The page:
A recent article in Atlantic magazine online caught my eye. Titled "The Problem With Satisfied Patients," it charges that elements of the Affordable Care Act that reward healthcare providers for increasing patient satisfaction scores may have serious—in fact, deadly—consequences by prioritizing the patient experience over actual clinical results. Here's the money quote:
"...a national study revealed that patients who reported being most satisfied with their doctors actually had higher healthcare and prescription costs and were more likely to be hospitalized than patients who were not as satisfied. Worse, the most satisfied patients were significantly more likely to die in the next four years." (Emphasis added.)
Granted, most of of the criticism falls on areas other than dining. The major culprit seems to be a healthcare version of the grade inflation that has already allegedly infiltrated colleges. But instead of professors being encouraged to give higher grades in order to promote "customer satisfaction" among students (and, crucially, their parents) at the expense of rigorous academics, the criticism is that doctors and nurses are becoming so concerned with raising patient satisfaction scores that they are less inclined to deliver hard truths (you're too fat!) and more inclined to go along with treatments requested or preferred by the patient in order to boost satisfaction scores.
On the food front, the accusation is that hospitals are putting more emphasis (and dollars) toward areas that superficially promote satisfaction—like room service meals and fancier menus—rather than on areas that actually promote healing.
Is it a valid point?
Well, it's true that the Affordable Care Act was written in a way that incentivizes a push for higher patient satisfaction scores by tying them to monetary rewards in the form of increased reimbursements. I can see how something like that might impact how the clinical staff, which often has to deliver bad news, interacts with patients, though I have a hard time seeing a doctor foregoing necessary procedures because the patient might not like it, not with legions of personal injury lawyers standing by with itchy trigger fingers ready to pounce at any sign of medical malpractice.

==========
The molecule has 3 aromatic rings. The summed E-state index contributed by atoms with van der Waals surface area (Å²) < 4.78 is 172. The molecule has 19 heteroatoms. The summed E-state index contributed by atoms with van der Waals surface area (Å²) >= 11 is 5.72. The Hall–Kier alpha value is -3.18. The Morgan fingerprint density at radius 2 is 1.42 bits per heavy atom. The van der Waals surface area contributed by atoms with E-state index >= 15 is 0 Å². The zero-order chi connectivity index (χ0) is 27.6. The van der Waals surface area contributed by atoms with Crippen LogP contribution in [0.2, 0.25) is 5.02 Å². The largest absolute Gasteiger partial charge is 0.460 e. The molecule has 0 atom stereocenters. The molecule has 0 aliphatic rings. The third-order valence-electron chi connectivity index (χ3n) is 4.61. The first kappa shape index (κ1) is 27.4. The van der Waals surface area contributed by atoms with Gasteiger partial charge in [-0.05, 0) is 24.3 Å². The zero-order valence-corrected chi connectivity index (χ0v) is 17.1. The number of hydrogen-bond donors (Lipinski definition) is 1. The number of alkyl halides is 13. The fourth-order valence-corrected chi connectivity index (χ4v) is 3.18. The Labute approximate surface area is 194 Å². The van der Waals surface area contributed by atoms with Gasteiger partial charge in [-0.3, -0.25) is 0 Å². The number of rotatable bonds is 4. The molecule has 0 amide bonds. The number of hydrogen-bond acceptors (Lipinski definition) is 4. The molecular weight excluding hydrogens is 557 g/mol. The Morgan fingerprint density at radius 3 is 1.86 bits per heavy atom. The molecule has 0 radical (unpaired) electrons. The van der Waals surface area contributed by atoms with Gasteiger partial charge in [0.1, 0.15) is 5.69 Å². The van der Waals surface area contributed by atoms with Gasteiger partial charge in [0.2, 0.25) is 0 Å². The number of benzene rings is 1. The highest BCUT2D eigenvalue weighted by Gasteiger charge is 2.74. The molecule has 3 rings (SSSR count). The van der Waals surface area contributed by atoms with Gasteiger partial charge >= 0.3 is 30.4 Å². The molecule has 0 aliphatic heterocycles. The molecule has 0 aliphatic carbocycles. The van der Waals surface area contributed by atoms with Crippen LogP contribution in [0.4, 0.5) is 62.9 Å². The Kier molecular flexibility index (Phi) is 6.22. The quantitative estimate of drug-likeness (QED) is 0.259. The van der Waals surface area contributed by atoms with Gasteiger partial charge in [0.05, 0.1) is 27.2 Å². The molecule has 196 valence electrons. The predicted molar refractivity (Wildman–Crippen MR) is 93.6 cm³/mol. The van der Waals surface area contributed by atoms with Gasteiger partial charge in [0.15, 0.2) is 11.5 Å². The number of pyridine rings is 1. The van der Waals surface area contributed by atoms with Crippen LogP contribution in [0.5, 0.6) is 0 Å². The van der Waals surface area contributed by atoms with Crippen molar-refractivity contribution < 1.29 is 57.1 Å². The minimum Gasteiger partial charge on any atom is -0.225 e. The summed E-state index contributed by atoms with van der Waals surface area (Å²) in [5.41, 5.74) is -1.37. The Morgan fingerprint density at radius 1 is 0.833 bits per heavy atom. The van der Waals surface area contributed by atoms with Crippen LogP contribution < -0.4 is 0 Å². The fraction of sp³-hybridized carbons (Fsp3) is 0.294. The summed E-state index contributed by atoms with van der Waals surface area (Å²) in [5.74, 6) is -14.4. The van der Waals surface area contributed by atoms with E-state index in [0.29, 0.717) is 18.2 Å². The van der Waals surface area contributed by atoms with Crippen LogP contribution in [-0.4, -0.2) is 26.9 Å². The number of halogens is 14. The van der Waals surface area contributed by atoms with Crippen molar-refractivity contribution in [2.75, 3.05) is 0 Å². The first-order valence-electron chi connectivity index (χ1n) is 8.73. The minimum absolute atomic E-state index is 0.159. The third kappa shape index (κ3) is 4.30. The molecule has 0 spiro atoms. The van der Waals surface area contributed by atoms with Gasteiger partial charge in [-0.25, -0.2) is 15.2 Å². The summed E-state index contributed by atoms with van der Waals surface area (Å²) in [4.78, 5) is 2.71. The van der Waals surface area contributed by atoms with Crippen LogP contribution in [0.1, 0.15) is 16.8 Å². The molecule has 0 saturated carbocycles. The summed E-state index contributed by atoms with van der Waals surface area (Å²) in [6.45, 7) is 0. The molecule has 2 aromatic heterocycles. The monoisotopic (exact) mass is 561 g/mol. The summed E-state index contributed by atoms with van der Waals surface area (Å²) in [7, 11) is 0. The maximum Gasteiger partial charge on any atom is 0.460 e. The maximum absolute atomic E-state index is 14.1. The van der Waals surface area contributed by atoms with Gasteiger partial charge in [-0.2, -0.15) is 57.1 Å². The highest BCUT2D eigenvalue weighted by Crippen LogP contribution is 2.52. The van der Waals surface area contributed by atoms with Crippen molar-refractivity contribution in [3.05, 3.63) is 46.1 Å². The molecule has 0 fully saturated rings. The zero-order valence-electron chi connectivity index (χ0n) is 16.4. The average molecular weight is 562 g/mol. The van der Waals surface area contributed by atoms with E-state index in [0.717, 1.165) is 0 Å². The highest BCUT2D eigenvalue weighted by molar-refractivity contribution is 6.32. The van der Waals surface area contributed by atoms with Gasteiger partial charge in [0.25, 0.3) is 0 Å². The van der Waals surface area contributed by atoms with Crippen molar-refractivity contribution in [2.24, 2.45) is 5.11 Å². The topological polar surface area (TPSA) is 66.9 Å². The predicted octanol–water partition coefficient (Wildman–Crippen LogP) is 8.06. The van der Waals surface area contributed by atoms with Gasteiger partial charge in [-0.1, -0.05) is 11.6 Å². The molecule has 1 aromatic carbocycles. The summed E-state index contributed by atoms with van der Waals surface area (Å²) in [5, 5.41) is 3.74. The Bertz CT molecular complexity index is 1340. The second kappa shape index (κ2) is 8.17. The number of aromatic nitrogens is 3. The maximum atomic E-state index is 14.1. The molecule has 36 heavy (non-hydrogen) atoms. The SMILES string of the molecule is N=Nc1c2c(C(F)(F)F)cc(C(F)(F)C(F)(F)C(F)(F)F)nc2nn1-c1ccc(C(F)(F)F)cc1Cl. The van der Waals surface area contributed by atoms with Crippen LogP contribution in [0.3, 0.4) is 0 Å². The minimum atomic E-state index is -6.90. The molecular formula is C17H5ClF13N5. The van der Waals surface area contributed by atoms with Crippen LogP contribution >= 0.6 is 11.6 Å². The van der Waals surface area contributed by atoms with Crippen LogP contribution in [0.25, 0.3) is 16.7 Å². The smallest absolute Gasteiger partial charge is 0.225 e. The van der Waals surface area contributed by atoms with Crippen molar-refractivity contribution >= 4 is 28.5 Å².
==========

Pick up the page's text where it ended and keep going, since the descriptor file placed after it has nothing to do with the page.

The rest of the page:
It's also true that more and more healthcare dining operations are being pushed to raise patient satisfaction scores regarding meal service, which supposedly has an outsized effect on how a patient feels about the total hospital experience. This push has also (somewhat) loosened the purse strings in some institutions to invest in upgraded meal production and delivery services, especially room service dining.
However, the notion that this is drawing needed resources away from the clinical end is pretty laughable. Dining directors in hospitals know (and mostly accept) that their departments are near the end of the line when investment dollars are allocated, patient satisfactions scores be damned, and that they have to fight tooth and nail for every penny. In even the most extreme cases, the amount allocated toward foodservice facilities pales in comparison to what is spent on the clinical side. If there are any exceptions to this out there, I'd love to hear about them.
In any case, the quality of dining services has no bearing one way or the other on the quality of the clinical care, but my worry is that if there is a backlash against the alleged overprioritization of patient satisfaction scores, dining operations in healthcare facilities may become caught in the crossfire, demonized as prominent examples of an institution's supposedly misplaced priorities.
In any case, this is something to keep an eye on...